EMAIL: to contest coordinator at theroyalascot@gmail.com
Entry Form, attached to email
Complete entry, attached to email
Subject Line of the email: RA- plus the title of your entry (may be abbreviated).
You may put a message to coordinator in the message box.
Please keep an un-altered copy of your submission in case of problems

Each entry will receive three judges in the first round, at least one published in romance fiction, and another published or a major contest finalist. Royal Ascot Score Sheet is used and judges are encouraged to write on the entry, and the entries and score sheets will be returned to the entrants after the first round of judging.
Discrepancy judging will only take place if there is at least a 30 point spread between the two lowest scores, and the entry would have a possibility of finaling with a higher total score.
Only three entries in each category will become finalists. If necessary, any ties will be resolved before the final round , using a fourth judge.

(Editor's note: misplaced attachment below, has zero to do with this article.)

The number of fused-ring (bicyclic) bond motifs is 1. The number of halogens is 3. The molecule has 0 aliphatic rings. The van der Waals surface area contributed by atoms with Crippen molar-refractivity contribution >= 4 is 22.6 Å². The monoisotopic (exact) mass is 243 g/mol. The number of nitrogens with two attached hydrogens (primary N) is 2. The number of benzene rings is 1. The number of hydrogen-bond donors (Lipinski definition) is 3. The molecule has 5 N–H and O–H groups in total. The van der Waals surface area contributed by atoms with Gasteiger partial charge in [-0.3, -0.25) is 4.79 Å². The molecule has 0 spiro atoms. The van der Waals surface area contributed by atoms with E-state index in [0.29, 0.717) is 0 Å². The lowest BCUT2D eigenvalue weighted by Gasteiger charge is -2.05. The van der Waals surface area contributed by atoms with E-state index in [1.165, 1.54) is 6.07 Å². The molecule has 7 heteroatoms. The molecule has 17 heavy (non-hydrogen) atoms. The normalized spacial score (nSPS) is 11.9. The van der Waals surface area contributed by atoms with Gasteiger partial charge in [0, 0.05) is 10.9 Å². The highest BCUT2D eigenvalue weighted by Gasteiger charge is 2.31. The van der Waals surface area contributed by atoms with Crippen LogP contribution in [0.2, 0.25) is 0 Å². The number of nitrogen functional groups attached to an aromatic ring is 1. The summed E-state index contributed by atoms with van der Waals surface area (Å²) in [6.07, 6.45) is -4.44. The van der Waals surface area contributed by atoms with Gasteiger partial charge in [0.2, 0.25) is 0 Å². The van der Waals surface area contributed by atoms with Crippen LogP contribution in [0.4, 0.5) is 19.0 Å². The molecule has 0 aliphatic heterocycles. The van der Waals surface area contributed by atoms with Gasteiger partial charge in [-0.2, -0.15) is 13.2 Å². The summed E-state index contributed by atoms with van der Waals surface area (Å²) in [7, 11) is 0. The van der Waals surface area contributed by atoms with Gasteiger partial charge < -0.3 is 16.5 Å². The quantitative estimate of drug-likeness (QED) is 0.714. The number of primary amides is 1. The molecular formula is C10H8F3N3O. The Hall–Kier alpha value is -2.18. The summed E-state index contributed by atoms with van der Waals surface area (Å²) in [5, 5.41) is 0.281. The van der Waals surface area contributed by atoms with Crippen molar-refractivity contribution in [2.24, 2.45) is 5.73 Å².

Note: If the sub-genre of any finaling entry is not one acquired by the final round judge, an attempt will be made to obtain a read from an editor who acquires that sub-genre. This editor will not participate in judging. All final round judges place priority on story quality, not acquirability.

ANY QUESTIONS? NEED ANY HELP? JUST ASK: theroyalascot@gmail.com

Thanks for your interest! We look forward to having you in our contest.

Delle Jacobs,
Royal Ascot 2009 Coordinator

Thursday, February 26, 2009

DEB WERKSMAN, Casablanca Acquiring Editor, Says:

Several of you have asked what the Royal Ascot final round judges want for submissions, since that's often a criteria contestants use in determining which category will best suit their needs. So it occurred to me, why not ask the editors themselves to talk about what they want to buy, and what grabs ther interest.

I've invited Deb Werksman, Casablanca Acquiring Editor for SourceBooks, to be our guest, to tell us how she sees the current market trends and what she is seeking. Deb first posted the below information on Casablanca Authors, following a pitch contest, and at the end, her basic submission criteria. I think both the information on the pitch and the market wil be useful.


Hello, everyone. The pitch contest was FANTASTIC, I loved it! Thank you to all who participated and all who didn't.